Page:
Avelino says that it was not because he didn’t want to study. He says this was due to his work. He continued to join fishing trips even when he attended ALS sessions. He also works as a stevedore in Divisoria, a business center in Manila.
He says he developed his self-confidence in KKFI, especially because he participated in activities like Youth Leadership Education and Advocacy Development (YLEAD) and Likharal. He believes his leadership skills were honed by these activities.
He says he was able to talk to the Barangay chiefs and the mayor confidently during the planning for their YLEAD project. Their project was entitled “Kilos Kabataan para sa Kalinisan.” This involved teaching children about caring for the environment.
For his efforts, he received the “Best Leader Award.”
“Lahat ng hirap ko ay natanggal,” he enthused. “Masaya kami na ginawa namin ang best namin, lalo na nang nakatanggap pa ng award.” (All my fatigue melted away. We were happy that we did our best, especially when received the award.)
Avelino hopes to be a social worker-businessman someday. Yes, he plans to augment a social worker’s income by setting up a burger or pizza franchise.
Here’s hoping that a fisherman-stevedore’s dream will come true. With perseverance and determination, I am sure this is in the offing.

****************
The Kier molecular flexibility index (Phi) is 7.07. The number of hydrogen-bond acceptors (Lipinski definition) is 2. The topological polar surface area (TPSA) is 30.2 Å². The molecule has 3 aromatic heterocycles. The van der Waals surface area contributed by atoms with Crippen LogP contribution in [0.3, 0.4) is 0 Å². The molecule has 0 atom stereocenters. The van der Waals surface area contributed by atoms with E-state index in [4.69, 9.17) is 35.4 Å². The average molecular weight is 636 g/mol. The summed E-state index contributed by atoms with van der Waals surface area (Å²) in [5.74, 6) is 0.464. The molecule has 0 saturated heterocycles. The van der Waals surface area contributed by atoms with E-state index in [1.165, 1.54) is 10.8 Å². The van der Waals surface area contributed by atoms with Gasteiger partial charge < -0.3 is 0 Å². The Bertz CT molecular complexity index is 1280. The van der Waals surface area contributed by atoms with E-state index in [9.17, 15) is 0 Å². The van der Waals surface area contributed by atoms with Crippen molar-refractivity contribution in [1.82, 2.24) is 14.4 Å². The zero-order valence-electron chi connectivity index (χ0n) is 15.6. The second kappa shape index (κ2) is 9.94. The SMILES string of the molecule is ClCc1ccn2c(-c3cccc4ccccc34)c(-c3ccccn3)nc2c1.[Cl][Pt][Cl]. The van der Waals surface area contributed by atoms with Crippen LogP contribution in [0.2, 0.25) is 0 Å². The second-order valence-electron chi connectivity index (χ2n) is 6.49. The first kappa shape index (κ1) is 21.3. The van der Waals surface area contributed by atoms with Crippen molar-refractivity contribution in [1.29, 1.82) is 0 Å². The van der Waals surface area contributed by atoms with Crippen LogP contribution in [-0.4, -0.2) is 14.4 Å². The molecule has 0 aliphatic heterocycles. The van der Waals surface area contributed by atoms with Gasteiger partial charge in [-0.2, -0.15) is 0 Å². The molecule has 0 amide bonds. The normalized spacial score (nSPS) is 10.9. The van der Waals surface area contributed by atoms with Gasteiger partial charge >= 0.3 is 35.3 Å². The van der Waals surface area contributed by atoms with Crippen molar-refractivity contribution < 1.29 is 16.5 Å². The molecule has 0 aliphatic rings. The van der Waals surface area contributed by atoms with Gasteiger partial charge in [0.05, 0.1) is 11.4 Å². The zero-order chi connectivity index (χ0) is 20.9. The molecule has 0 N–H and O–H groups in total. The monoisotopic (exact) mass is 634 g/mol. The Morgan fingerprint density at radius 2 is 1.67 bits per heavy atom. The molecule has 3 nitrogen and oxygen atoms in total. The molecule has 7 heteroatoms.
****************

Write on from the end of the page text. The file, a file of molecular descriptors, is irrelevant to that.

The Alternative Learning System (ALS) program of Kapatiran-Kaunlaran Foundation Inc. was first conceived by Ms Nancy C. Nicolas, KKFI’s executive director, during one of her visits to a community of the Manila North Cemetery (MNC).
Ms. Nicolas went to the MNC, where 6,000 families live among the dead, as part of her immersion to families of children staying at the Gilead Center, KKFI’s extension in Pulilan town in the province of Bulacan. Of the 30 children the Gilead Center was assisting, three came from MNC.
However, what Ms Nicolas saw in MNC were hundreds of children from 0 to 17 years old in need of assistance. Most of them were out of school. They had no clear direction in life. They just roamed around the vast area of the country’s biggest cemetery ground doing nothing, except waste their lives away. She felt a yearning for KKFI to help more children who need education and protection from all kinds of abuses and exploitation.
She then developed a program called, “Development and Protective Services for out-of-school and at-risk children.” In no time, she came up with a project proposal that was submitted to Hope Ry for funding, a funding agency based in Finland. Hope Ry, through Mr. Juha Kaupinnen, eventually granted the project’s fund.
After a series of consultations with the out-of-school youths (OSYs), MNC residents and local officials and the Sta. Mesa Heights United Methodist Church, ALS was launched in June 2011 at the Sta. Mesa Heights UMC.
Three months later, the ALS classes started with 50 enrolees. Volunteer teachers were trained and the accreditation of KKFI as ALS service provider from the Department of Education (DepEd) was secured. Life skills training and parents development were integrated in the module to equip the children and parents better.